In the presence of such regularities, the past can help predict t

In the presence of such regularities, the past can help predict the future. A way to do this is to use information from the past for building a statistical model of the environment (Winkler et al., 2009). The model is then used for predicting

the future and interpreting it. Indeed, numerous studies have demonstrated sensitivity of neural activity to the overall probability of a stimulus, an important characteristic of the statistical structure of stimulation sequences. Since their introduction as a tool for studying single neurons in the auditory system by Ulanovsky et al. (2003), oddball sequences have been used to study probability sensitivity in a number of animal models and at different levels of auditory pathway, including the inferior colliculus of rats (Malmierca Alectinib ic50 et al., 2009; Zhao et al., 2011), the auditory thalamus of mice (Anderson et al., 2009) and rats (Antunes et al., 2010), and auditory cortex of rats (Farley et al., 2010; Taaseh et al., 2011; von der Behrens et al., 2009).

These studies demonstrated that the probability of appearance of a stimulus affects the responses of many neurons VE-821 mw at least to the same degree as the physical characteristics of the stimulus such as its frequency. In fact, cortical responses to rare tones embedded in sequences of common tones are larger than expected from a model of adaptation in narrow frequency channels, suggesting the presence of true deviance sensitivity in auditory cortex (Taaseh et al., 2011). Oddball sequences are most commonly constructed by selecting the sounds essentially randomly given their probabilities. However, the statistical structure of the auditory environment is richer than that of such random sequences. For example, language and music incorporate sequential dependencies, so that the probability of a sound depends much more subtly on the recent auditory past. The goal of the current study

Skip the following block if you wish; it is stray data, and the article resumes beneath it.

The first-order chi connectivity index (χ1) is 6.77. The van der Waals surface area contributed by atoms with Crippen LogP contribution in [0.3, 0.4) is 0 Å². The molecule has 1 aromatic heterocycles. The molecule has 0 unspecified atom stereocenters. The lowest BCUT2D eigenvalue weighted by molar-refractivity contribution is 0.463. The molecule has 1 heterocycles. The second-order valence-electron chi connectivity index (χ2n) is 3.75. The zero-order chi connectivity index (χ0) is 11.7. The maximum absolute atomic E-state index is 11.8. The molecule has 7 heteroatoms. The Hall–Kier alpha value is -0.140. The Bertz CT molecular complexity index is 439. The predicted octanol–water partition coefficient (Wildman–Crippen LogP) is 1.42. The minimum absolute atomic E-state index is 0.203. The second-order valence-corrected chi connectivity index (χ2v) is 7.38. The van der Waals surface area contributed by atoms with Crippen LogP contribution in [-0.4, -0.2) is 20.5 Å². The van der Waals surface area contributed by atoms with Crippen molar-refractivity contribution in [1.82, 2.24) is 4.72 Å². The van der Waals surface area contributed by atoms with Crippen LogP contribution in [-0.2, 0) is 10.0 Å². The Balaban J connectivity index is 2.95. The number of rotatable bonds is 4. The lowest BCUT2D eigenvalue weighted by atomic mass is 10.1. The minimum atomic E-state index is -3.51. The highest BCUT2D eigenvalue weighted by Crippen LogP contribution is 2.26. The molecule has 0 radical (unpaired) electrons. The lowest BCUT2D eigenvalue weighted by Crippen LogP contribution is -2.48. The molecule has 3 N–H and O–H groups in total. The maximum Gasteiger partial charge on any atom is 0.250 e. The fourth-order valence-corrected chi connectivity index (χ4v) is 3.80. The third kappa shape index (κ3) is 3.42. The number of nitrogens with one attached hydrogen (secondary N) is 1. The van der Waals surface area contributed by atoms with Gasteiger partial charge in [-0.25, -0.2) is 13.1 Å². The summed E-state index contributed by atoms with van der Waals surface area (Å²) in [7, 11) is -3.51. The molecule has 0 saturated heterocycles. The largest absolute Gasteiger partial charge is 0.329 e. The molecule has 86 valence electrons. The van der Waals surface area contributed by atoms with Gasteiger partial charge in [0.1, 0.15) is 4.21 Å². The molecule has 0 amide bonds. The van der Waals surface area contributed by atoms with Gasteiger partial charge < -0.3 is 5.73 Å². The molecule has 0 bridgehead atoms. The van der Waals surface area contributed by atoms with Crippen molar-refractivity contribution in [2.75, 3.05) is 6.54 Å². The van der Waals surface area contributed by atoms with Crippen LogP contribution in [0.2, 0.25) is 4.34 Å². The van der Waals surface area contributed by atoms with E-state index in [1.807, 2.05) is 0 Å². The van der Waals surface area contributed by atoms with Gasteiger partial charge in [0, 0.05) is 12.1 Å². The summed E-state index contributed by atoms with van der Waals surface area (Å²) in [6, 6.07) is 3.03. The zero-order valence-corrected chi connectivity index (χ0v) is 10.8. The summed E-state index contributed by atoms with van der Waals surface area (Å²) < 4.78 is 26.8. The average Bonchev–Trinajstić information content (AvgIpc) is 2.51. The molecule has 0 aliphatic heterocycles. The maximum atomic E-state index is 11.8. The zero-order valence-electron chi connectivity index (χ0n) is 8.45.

was to examine the many sensitivity of neuronal responses to statistical contexts that include sequential dependence. We contrasted neuronal responses to sequences in which the overall probability of the rare tone was identical but the rare tone itself was either randomly presented or appeared periodically among the common tones. If the periodic order can be recognized, periodic sequences should evoke less surprise, and therefore smaller neuronal responses. Our data, from intracellular and extracellular recordings in the auditory cortex of anesthetized rats, suggest that neurons are sensitive to the periodic order of presentations, even for periods of length 20 (rare tone probability of 0.05). We recorded responses in the left auditory cortex of halothane-anesthetized rats to sounds presented monaurally to their right ear. We used both intracellular recordings (n = 17 neurons in 16 rats) and extracellular recordings (n = 180 recording locations in 12 rats) to collect membrane potentials, local field potentials (LFPs), and multiunit activity (MUA).